While we might not call canned tuna "bad," we would definitely not recommend eating regular canned tuna in water every day for lunch. We are actually not big fans of eating the same thing, regardless of what it is, every day for the same meal. Foods need to be varied, and combined throughout the week in a way that gives each person the best chance of receiving all nutrients. No one food contains everything that a person needs to be well-nourished.
We have a special concern about tuna, and that concern is unwanted mercury contamination. Because of its mercury content we think it may be best for people to limit their intake. This is especially important for children, women who are pregnant, lactating or of childbearing age and those with weakened immune systems. In the spring of 2004, the U.S. Food and Drug Administration (FDA) issued a recommendation that pregnant and nursing women, women of childbearing age and children limit their consumption of canned albacore tuna and tuna steaks to no more than 6 ounces per week and light tuna to no more than 12 ounces per week. (Light tuna has been found to contain less mercury than albacore tuna. While albacore is actually a biological species of tuna, "light" tuna may consist of several different species, including skipjack, bluefin, yellowfin, and tongol. All types except tongol may be labeled "chunk light" or "solid light", while tongol may only be labeled "chunk light".) Our recommendation when purchasing tuna is to stick with canned light versions, or if buying canned albacore, to purchase it from a reputable supplier who has had the mercury levels tested by an independent lab.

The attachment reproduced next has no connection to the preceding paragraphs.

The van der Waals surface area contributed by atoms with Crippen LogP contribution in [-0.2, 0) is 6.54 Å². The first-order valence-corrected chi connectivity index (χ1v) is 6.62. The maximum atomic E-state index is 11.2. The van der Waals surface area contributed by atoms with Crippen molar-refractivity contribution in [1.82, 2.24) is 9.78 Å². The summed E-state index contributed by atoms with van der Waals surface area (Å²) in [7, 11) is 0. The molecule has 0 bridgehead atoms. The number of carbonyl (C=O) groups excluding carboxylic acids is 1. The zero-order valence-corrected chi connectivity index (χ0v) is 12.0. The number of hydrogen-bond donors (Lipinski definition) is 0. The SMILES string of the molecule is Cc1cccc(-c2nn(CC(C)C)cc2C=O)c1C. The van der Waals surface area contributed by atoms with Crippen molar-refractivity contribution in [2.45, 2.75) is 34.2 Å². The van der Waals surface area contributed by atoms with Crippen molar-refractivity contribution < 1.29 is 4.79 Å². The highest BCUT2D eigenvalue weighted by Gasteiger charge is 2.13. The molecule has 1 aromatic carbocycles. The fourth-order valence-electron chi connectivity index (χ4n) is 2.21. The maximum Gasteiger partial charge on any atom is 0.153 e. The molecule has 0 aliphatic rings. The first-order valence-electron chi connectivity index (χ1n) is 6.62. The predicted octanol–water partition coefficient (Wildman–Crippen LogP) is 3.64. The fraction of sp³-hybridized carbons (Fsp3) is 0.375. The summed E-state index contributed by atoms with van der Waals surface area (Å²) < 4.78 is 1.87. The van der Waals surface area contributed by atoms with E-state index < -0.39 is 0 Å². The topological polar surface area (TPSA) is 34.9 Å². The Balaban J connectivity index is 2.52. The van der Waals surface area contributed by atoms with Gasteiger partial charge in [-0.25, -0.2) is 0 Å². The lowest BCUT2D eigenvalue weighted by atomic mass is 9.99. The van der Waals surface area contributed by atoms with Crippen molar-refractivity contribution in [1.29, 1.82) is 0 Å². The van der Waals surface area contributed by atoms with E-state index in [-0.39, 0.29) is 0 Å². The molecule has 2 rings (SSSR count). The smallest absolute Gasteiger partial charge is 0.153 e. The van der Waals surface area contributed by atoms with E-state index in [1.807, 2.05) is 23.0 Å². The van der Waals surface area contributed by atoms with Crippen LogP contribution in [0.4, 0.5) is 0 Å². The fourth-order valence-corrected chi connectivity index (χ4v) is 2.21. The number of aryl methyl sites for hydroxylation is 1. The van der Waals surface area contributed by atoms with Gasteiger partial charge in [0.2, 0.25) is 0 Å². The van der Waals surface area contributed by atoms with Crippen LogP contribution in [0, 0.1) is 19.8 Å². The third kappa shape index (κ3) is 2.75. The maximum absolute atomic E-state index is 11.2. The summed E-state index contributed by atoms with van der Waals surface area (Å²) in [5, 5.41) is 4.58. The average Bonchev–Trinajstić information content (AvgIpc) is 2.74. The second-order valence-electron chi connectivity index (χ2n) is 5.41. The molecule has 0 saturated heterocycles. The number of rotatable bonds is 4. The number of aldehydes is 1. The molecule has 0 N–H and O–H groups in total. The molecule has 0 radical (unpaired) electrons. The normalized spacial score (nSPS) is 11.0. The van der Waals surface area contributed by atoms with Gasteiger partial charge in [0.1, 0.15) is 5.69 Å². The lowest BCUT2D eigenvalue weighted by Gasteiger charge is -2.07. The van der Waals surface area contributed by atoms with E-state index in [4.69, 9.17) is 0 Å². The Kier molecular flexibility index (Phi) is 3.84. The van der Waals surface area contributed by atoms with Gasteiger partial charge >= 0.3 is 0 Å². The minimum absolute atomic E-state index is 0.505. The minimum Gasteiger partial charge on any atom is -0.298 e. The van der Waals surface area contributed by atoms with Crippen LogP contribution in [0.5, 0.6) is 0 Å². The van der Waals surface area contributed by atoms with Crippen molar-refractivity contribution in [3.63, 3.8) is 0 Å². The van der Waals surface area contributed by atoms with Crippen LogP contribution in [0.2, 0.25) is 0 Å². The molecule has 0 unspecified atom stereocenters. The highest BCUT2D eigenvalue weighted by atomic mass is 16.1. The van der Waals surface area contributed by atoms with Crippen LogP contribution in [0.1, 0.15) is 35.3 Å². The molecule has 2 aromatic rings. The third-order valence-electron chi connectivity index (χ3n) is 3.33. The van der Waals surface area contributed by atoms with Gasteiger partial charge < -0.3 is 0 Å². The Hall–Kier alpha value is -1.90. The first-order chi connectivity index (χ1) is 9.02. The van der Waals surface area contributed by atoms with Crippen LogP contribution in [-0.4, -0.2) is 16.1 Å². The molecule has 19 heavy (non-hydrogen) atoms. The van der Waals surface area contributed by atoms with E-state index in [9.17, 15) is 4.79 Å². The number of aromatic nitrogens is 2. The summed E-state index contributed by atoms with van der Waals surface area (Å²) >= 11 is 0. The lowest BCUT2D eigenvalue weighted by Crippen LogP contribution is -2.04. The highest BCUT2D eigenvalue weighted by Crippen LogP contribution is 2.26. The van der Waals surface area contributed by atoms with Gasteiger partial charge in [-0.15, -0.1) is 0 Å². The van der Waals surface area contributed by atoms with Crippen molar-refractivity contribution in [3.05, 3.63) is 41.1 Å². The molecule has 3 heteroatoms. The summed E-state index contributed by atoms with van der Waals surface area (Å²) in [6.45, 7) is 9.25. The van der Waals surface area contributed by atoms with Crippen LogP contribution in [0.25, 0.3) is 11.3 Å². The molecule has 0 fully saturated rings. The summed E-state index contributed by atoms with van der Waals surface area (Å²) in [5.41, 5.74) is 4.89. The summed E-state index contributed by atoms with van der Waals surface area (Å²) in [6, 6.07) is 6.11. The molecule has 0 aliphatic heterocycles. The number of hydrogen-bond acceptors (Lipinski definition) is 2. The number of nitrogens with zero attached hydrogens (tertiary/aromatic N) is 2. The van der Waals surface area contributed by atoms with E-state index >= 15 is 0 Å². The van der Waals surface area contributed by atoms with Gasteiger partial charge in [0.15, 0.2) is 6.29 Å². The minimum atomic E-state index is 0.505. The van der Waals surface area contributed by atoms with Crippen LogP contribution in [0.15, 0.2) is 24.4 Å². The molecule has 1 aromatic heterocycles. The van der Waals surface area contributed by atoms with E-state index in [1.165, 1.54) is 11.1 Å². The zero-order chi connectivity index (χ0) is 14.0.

The mercury content of other types of fish will vary with the species. If you are looking for some other options that could replace your canned tuna, some varieties recommended by the Environmental Working Group and the U.S. Public Interest Group include wild Pacific salmon, flounder, haddock, shrimp, farm-raised trout and catfish; there was no mercury detected in these fish.
For more information on this topic, see: